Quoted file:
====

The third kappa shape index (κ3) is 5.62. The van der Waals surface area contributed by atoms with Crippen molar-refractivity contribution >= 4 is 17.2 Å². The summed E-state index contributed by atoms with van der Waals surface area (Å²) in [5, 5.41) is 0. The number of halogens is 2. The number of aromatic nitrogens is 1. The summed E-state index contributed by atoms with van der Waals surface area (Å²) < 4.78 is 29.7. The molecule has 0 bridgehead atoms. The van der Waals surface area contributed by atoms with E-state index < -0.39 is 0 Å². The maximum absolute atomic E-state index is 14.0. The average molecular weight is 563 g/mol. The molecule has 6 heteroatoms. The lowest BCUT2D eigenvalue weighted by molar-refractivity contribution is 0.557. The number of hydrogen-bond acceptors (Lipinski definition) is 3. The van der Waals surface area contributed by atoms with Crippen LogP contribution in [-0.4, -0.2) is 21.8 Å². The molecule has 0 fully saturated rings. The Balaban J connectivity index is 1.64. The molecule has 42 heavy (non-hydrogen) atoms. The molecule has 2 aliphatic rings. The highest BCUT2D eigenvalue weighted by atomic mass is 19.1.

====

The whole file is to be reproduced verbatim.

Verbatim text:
The third kappa shape index (κ3) is 5.62. The van der Waals surface area contributed by atoms with Crippen molar-refractivity contribution >= 4 is 17.2 Å². The summed E-state index contributed by atoms with van der Waals surface area (Å²) in [5, 5.41) is 0. The number of halogens is 2. The number of aromatic nitrogens is 1. The summed E-state index contributed by atoms with van der Waals surface area (Å²) < 4.78 is 29.7. The molecule has 0 bridgehead atoms. The van der Waals surface area contributed by atoms with E-state index < -0.39 is 0 Å². The maximum absolute atomic E-state index is 14.0. The average molecular weight is 563 g/mol. The molecule has 6 heteroatoms. The lowest BCUT2D eigenvalue weighted by molar-refractivity contribution is 0.557. The number of hydrogen-bond acceptors (Lipinski definition) is 3. The van der Waals surface area contributed by atoms with Crippen LogP contribution in [-0.4, -0.2) is 21.8 Å². The molecule has 0 fully saturated rings. The Balaban J connectivity index is 1.64. The molecule has 42 heavy (non-hydrogen) atoms. The molecule has 2 aliphatic rings. The highest BCUT2D eigenvalue weighted by atomic mass is 19.1.